It’s a totally different story if you’re both natural and intermediate. The latter is what you are after about a year of consistent training. Your body has now adapted to most training stimuli and you are no longer growing nearly as fast. Or even no more: you have a workout plateau reached. Time to look for a steroids dealer? You don’t have to! Because now begins the most interesting and challenging phase of your training career, namely those in which it no longer just comes down to discipline and commitment, but also to the efficient programming of training, nutrition and recovery. Our site is full of articles about this.

The article you are reading is about the perhaps most important aspect of training for muscle growth (hypertrophy): overload. And the constant pursuit of progression in your training to ensure that overload. Why we also speak of progressive overload.

Progressive overload requires a planned approach to your training. So it’s time to work focused and thoughtfully, in other words: stop exercising, start training!


To understand progressive overload, you need to understand the concepts of load, supercompensation, adaptation and overload.


The term load often refers to the weight with which you load a muscle. In the context of overload, however, you should see load in a broader sense. Load is in fact the entire stimulus, or training stimulus, to which you expose a muscle:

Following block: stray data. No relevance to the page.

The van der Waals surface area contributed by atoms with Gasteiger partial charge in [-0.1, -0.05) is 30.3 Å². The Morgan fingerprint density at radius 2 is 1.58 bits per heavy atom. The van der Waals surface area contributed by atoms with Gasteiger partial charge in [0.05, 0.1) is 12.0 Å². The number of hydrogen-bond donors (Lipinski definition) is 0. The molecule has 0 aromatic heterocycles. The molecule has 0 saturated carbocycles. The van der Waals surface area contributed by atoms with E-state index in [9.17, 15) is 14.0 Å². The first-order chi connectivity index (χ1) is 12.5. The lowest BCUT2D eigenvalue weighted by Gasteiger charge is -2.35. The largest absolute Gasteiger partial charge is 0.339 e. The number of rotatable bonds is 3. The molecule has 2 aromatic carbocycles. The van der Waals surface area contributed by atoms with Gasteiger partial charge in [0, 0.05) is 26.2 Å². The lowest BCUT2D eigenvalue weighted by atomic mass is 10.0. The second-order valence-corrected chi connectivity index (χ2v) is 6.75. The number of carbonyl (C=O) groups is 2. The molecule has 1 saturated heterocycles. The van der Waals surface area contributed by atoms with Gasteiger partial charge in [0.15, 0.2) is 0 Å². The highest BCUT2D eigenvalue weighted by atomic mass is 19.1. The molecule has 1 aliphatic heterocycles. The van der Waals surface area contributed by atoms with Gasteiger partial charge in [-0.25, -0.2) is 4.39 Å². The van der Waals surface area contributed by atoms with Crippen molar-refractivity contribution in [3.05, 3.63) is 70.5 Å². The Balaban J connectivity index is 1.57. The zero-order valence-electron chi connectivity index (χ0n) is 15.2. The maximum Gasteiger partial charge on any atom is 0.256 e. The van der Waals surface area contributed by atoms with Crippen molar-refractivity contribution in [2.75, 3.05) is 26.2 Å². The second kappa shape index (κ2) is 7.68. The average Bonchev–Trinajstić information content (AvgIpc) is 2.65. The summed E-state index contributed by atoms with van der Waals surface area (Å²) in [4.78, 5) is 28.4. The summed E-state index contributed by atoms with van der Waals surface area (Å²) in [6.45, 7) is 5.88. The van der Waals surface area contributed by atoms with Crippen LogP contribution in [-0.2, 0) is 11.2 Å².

Adaptation means that the body adapts to a certain training stimulus (load). It kind of gets used to it. Through adaptation you are able to train harder and harder.

Adaptation is the core of progress: by doing something often, your body adapts and you are able to do it better and better.

In hypertrophy training, adaptation is determined on the one hand by:

  • neural adaptations: your body becomes more efficient at using the muscle mass you already have;
  • adaptations in the muscle (muscle growth): in most cases this means that the cross-sectional area of ​​the muscle cross-section (the muscle fiber diameter) increases, with the result that individual fibers (and therefore the entire muscle) can exert more force.

As an absolute beginner, or if you are doing a completely new exercise as an advanced, mainly neural adaptations take place. This way you get stronger (quickly), without your muscles having grown significantly. As you get more advanced, muscle growth becomes the main factor that makes you stronger (provided you’re training bodybuilding style).


We speak of overload when you use a load that is large enough to create a growth stimulus. That means you not only have to train hard, but also harder than a while ago.

Technically, overload involves two things:

  1. Create an adequate training stimulus for muscle growth by training above the minimum required number of sets (MEV), with a maximum of 4-5 RIR (average 2 RIR) and with weights between 30%1RM and 85%1RM.
  2. Being progressive, ie creating a greater training load than in a recent workout.

From point 1 you can deduce that overload is not the same as using very heavy weights, as is often thought. After all, you can achieve maximum muscle growth with both light and heavy weights, as long as you train your sets close to muscle failure.

Point 2 does not necessarily mean that you should create a greater load for each workout compared to the previous workout xii ] . Overload takes place within a certain bandwidth i ] . If you’ve had a tough workout with almost maximum overload, you’ll grow. If the next training of the muscle group in question is also very heavy, but slightly less than the previous one, you are probably still in the bandwidth of overload and muscle growth will take place just as well (albeit less).